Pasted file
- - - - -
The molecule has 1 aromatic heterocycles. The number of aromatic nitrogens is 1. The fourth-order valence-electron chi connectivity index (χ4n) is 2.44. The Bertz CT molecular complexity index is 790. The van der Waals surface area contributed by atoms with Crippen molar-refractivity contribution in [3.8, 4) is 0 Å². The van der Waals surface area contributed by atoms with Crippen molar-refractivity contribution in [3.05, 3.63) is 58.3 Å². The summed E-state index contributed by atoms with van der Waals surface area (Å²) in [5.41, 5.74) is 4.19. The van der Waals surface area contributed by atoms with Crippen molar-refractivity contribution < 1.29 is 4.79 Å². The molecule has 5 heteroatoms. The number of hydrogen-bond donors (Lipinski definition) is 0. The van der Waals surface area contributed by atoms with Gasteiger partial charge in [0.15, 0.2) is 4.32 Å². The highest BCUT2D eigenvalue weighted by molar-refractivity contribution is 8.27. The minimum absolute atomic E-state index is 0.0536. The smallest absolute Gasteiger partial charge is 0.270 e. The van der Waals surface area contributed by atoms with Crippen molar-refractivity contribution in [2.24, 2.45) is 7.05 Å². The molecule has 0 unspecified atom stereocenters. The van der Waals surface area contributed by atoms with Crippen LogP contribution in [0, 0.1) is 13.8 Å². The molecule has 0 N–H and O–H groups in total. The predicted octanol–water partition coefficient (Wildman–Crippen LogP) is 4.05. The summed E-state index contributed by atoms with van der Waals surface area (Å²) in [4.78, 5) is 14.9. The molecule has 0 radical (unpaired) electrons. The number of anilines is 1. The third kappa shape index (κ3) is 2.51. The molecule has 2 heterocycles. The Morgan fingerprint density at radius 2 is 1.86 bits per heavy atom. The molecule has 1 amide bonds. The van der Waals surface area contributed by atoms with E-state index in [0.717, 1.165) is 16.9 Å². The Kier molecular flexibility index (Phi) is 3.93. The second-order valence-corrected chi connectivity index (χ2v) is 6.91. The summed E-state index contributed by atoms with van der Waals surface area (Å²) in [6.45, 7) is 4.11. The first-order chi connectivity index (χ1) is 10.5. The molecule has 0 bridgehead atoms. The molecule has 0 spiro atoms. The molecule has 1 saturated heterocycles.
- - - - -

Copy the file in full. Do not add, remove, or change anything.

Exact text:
The molecule has 1 aromatic heterocycles. The number of aromatic nitrogens is 1. The fourth-order valence-electron chi connectivity index (χ4n) is 2.44. The Bertz CT molecular complexity index is 790. The van der Waals surface area contributed by atoms with Crippen molar-refractivity contribution in [3.8, 4) is 0 Å². The van der Waals surface area contributed by atoms with Crippen molar-refractivity contribution in [3.05, 3.63) is 58.3 Å². The summed E-state index contributed by atoms with van der Waals surface area (Å²) in [5.41, 5.74) is 4.19. The van der Waals surface area contributed by atoms with Crippen molar-refractivity contribution < 1.29 is 4.79 Å². The molecule has 5 heteroatoms. The number of hydrogen-bond donors (Lipinski definition) is 0. The van der Waals surface area contributed by atoms with Gasteiger partial charge in [0.15, 0.2) is 4.32 Å². The highest BCUT2D eigenvalue weighted by molar-refractivity contribution is 8.27. The minimum absolute atomic E-state index is 0.0536. The smallest absolute Gasteiger partial charge is 0.270 e. The van der Waals surface area contributed by atoms with Crippen molar-refractivity contribution in [2.24, 2.45) is 7.05 Å². The molecule has 0 unspecified atom stereocenters. The van der Waals surface area contributed by atoms with Crippen LogP contribution in [0, 0.1) is 13.8 Å². The molecule has 0 N–H and O–H groups in total. The predicted octanol–water partition coefficient (Wildman–Crippen LogP) is 4.05. The summed E-state index contributed by atoms with van der Waals surface area (Å²) in [4.78, 5) is 14.9. The molecule has 0 radical (unpaired) electrons. The number of anilines is 1. The third kappa shape index (κ3) is 2.51. The molecule has 2 heterocycles. The Morgan fingerprint density at radius 2 is 1.86 bits per heavy atom. The molecule has 1 amide bonds. The van der Waals surface area contributed by atoms with E-state index in [0.717, 1.165) is 16.9 Å². The Kier molecular flexibility index (Phi) is 3.93. The second-order valence-corrected chi connectivity index (χ2v) is 6.91. The summed E-state index contributed by atoms with van der Waals surface area (Å²) in [6.45, 7) is 4.11. The first-order chi connectivity index (χ1) is 10.5. The molecule has 0 bridgehead atoms. The molecule has 0 spiro atoms. The molecule has 1 saturated heterocycles.